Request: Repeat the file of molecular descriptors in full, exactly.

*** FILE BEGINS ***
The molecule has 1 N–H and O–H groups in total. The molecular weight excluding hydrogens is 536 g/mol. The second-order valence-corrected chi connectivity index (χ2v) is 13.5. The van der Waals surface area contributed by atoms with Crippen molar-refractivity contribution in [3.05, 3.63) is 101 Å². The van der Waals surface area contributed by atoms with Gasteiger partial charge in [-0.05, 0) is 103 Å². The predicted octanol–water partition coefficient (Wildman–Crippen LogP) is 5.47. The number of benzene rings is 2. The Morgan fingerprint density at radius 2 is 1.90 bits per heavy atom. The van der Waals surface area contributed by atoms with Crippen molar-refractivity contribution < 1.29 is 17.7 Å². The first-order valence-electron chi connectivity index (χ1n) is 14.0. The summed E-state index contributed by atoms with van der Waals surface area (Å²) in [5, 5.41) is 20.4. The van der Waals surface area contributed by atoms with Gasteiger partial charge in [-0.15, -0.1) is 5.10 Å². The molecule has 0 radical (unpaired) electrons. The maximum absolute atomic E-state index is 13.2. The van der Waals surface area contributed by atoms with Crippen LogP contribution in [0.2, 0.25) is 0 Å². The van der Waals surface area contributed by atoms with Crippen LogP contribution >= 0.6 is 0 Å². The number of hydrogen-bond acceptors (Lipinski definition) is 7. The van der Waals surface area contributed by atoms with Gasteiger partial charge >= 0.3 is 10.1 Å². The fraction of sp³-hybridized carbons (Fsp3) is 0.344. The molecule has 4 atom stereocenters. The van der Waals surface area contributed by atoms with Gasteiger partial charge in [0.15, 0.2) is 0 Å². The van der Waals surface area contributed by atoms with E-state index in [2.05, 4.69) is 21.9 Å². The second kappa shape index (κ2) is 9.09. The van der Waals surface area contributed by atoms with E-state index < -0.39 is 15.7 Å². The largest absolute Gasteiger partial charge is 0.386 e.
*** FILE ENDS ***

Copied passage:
The molecule has 1 N–H and O–H groups in total. The molecular weight excluding hydrogens is 536 g/mol. The second-order valence-corrected chi connectivity index (χ2v) is 13.5. The van der Waals surface area contributed by atoms with Crippen molar-refractivity contribution in [3.05, 3.63) is 101 Å². The van der Waals surface area contributed by atoms with Gasteiger partial charge in [-0.05, 0) is 103 Å². The predicted octanol–water partition coefficient (Wildman–Crippen LogP) is 5.47. The number of benzene rings is 2. The Morgan fingerprint density at radius 2 is 1.90 bits per heavy atom. The van der Waals surface area contributed by atoms with Crippen molar-refractivity contribution < 1.29 is 17.7 Å². The first-order valence-electron chi connectivity index (χ1n) is 14.0. The summed E-state index contributed by atoms with van der Waals surface area (Å²) in [5, 5.41) is 20.4. The van der Waals surface area contributed by atoms with Gasteiger partial charge in [-0.15, -0.1) is 5.10 Å². The molecule has 0 radical (unpaired) electrons. The maximum absolute atomic E-state index is 13.2. The van der Waals surface area contributed by atoms with Crippen LogP contribution in [0.2, 0.25) is 0 Å². The van der Waals surface area contributed by atoms with Crippen LogP contribution >= 0.6 is 0 Å². The number of hydrogen-bond acceptors (Lipinski definition) is 7. The van der Waals surface area contributed by atoms with Gasteiger partial charge >= 0.3 is 10.1 Å². The fraction of sp³-hybridized carbons (Fsp3) is 0.344. The molecule has 4 atom stereocenters. The van der Waals surface area contributed by atoms with Gasteiger partial charge in [0.15, 0.2) is 0 Å². The van der Waals surface area contributed by atoms with E-state index in [2.05, 4.69) is 21.9 Å². The second kappa shape index (κ2) is 9.09. The van der Waals surface area contributed by atoms with E-state index < -0.39 is 15.7 Å². The largest absolute Gasteiger partial charge is 0.386 e.